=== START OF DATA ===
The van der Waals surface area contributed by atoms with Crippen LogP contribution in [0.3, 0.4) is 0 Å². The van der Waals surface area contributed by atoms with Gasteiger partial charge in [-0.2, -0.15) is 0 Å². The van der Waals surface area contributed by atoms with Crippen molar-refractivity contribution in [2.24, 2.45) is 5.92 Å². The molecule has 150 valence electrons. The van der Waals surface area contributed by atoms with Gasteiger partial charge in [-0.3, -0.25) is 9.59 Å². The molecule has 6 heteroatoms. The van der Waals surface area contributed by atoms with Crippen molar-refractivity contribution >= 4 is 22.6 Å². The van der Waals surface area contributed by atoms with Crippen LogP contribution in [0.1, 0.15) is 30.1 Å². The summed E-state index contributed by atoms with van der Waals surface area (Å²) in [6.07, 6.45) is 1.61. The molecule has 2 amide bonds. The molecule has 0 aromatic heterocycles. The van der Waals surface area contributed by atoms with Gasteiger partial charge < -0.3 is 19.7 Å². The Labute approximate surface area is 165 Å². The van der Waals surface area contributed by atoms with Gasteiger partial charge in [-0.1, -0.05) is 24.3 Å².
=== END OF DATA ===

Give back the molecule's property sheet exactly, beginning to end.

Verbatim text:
The van der Waals surface area contributed by atoms with Crippen LogP contribution in [0.3, 0.4) is 0 Å². The van der Waals surface area contributed by atoms with Gasteiger partial charge in [-0.2, -0.15) is 0 Å². The van der Waals surface area contributed by atoms with Crippen molar-refractivity contribution in [2.24, 2.45) is 5.92 Å². The molecule has 150 valence electrons. The van der Waals surface area contributed by atoms with Gasteiger partial charge in [-0.3, -0.25) is 9.59 Å². The molecule has 6 heteroatoms. The van der Waals surface area contributed by atoms with Crippen molar-refractivity contribution >= 4 is 22.6 Å². The van der Waals surface area contributed by atoms with Crippen LogP contribution in [0.1, 0.15) is 30.1 Å². The summed E-state index contributed by atoms with van der Waals surface area (Å²) in [6.07, 6.45) is 1.61. The molecule has 2 amide bonds. The molecule has 0 aromatic heterocycles. The van der Waals surface area contributed by atoms with Gasteiger partial charge < -0.3 is 19.7 Å². The Labute approximate surface area is 165 Å². The van der Waals surface area contributed by atoms with Gasteiger partial charge in [-0.1, -0.05) is 24.3 Å².